“To his last days, Havel devoted his time and his thoughts to the places on the world map where injustice is being done. Belarus is one of such places,” said MFF Chairman Yuri Hubarevich, opening the evening.
According to him, ten years ago, in 2010, people took to the streets to demand change, so that Belarus was democratic and independent — society was deciding how the country should live further on. However, repression was used against the people.
“Unfortunately, nothing has changed over this time. Perhaps, the level of persecution is different now. However, we witness the same trials, fines, several-days arrests, and persecution of the most active people. The regime’s essence is not changing,” said Hubarevich.
The MFF Chairman sees parallels between the situation in Czechoslovakia during Havel’s time and today’s Belarus. “What inspires people who are struggling in such conditions?” asked Hubarevich, adding that he would like to make the next step, and to think of other things, as well — namely, how the transformation is done when an authoritarian regime collapses.
“What should be done to the economy? What should be done to the politics? Václav Havel learned all of this by his own experience,” said the politician.
Hubarevich wished that 2020 was a year of real change for Belarus.
Czech Ambassador Tomas Pernitski said that he participated in the student strikes in Czechoslovakia.
“It was important for us that Havel became president. We were confident that he would bring us back to Europe. It was only after his election that we stopped the student strikes. I’m not saying that if there was no Havel, we would not be in the EU and NATO. However, we would not get there so fast,” said the diplomat.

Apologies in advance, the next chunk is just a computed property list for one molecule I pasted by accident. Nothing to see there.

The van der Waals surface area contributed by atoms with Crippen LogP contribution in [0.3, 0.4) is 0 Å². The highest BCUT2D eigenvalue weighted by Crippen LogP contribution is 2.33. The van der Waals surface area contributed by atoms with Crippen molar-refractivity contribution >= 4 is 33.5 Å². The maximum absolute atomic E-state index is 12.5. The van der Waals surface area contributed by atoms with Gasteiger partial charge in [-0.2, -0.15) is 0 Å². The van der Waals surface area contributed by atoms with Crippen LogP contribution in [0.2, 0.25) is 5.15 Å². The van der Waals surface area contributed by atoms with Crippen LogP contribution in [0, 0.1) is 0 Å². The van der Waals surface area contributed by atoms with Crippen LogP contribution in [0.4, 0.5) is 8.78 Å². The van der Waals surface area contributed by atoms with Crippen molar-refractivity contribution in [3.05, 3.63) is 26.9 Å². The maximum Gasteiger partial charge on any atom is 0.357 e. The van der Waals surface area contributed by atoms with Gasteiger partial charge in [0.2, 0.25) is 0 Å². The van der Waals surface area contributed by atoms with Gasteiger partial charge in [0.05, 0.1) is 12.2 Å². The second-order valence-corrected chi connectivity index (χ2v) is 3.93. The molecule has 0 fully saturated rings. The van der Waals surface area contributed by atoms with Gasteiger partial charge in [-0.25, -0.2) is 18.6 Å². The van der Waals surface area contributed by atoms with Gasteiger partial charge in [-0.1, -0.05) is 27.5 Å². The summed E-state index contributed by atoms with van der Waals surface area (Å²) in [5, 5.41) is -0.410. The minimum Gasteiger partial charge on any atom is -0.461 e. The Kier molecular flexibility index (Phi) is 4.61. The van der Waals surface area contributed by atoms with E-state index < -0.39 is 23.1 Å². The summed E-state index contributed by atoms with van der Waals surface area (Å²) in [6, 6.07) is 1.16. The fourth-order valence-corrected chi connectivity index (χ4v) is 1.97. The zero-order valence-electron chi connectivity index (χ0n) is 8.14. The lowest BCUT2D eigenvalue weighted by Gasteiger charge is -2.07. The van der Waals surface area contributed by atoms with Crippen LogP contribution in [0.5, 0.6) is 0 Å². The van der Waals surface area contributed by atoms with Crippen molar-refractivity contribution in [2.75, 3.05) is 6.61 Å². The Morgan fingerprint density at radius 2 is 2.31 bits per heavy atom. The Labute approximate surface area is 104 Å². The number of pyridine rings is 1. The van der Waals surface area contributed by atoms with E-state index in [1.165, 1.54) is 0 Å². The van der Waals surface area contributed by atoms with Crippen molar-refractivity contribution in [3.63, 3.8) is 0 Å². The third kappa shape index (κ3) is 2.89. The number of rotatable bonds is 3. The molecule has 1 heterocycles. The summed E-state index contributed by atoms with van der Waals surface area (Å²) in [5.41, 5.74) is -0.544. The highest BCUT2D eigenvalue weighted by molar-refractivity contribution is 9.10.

Over the latest time, there was only one month — August — in Belarus when no one was detained, so human rights activists have relaxed, said ‘Viasna’ Human Rights Centre Ales Bialiatski.
“And, I wonder what Václav Havel would tell Belarusians in the current situation. [Probably, he would say] that we should not think that we are alone — generals without an army. When the situation changes, the army would appear. We are not dissidents — we are true fighters against the regime,” said Bialiatski.
He thinks that Havel’s legacy is still relevant for Belarus.
Politician Anatol Liabedzka made a proposal to name one of the streets in the name of Havel. He substantiated this idea as follows: Soviet names pull us back in the Soviet past, while Havel means a European future.
The guests watched the staging of Havel’s play named ‘The Protest’, directed by Vasil Dranko-Maysiuk. The party was concluded by musician Andrus Takindang’s performance.